Conjunctivitis

– An inflammation or infection of the conjunctiva of the eye.

Causes and Incidence

Causes include viruses, bacteria, airborne or contact allergens, and environmental irritants (e.g., sun, wind, dust, smog, smoke, noxious gases). Conjunctivitis is common and is easily spread when bacterial or viral in nature.

Disease Process

The severity varies by exposure and cause. The etiologic agent comes in contact with and irritates the conjunctiva, setting up an inflammatory response. Recurrent inflammation leads to thickening of the conjunctival layer and lid margins.

Symptoms

Bacterial type
Purulent drainage, lid swelling, moderate discomfort, redness of conjunctiva

Viral type
Clear discharge, swollen preauricular node, tearing, redness, moderate discomfort, light sensitivity

Allergen or irritant
Clear discharge, profuse tearing, feeling of something in the eye, intense itching (allergen), severe swelling of the lid, generalized redness of the eye, moderate burning feeling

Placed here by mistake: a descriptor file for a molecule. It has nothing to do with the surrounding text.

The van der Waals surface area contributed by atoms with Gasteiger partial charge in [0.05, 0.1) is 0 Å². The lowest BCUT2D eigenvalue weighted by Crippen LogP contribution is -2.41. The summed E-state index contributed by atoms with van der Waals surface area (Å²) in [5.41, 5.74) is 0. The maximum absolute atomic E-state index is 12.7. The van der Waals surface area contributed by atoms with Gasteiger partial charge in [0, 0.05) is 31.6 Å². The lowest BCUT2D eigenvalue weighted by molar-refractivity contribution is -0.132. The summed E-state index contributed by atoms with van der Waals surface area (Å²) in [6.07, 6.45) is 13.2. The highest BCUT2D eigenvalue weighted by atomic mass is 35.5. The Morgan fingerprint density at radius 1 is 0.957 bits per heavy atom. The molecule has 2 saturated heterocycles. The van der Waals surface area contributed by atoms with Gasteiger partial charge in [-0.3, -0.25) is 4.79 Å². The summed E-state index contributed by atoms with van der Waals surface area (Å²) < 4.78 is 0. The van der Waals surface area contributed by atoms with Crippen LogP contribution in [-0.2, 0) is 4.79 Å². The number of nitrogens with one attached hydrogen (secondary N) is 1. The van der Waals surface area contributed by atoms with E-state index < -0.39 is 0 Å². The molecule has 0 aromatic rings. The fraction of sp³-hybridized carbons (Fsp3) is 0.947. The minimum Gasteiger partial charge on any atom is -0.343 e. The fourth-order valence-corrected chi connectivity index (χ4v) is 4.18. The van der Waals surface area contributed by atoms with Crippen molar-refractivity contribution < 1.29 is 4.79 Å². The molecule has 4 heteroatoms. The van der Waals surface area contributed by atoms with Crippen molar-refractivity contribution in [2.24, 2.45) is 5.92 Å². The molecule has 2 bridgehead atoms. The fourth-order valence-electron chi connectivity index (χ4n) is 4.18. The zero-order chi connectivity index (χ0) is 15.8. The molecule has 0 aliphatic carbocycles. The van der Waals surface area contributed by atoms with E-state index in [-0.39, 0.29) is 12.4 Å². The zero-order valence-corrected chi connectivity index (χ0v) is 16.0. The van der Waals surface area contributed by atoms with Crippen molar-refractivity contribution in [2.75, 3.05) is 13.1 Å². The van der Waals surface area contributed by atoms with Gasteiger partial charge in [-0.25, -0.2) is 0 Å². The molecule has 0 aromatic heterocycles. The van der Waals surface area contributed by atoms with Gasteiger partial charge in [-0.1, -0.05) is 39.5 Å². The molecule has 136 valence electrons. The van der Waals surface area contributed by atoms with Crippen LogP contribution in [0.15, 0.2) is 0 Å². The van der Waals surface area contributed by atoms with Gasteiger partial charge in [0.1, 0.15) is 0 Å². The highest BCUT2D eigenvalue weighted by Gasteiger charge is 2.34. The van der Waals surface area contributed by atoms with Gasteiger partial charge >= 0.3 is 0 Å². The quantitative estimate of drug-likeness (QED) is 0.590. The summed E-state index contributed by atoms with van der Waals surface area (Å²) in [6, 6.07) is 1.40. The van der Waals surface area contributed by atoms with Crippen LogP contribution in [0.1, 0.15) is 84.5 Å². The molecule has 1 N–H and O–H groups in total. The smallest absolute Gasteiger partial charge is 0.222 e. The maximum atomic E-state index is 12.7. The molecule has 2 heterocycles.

Potential Complications If left untreated, infection may spread from conjunctiva to cornea and cause ulceration, perforation, and blindness.

Diagnostic Tests

Smears and cultures of discharge are done to determine if viral or bacterial agent is present. Conjunctival scrapings are used to rule out inclusion conjunctivitis, trachoma, and vernal conjunctivitis. Vision, intraocular pressure, cornea, iris, pupil, and pupillary response are all normal.

Treatments

Surgery
None.

Drugs
Topical antiinfective drugs for bacterial cause; topical antivirals for viral cause; topical corticosteroids for allergens.

General
Saline irrigation for discharge and comfort; warm compresses for inflammation, cool compresses for itching.

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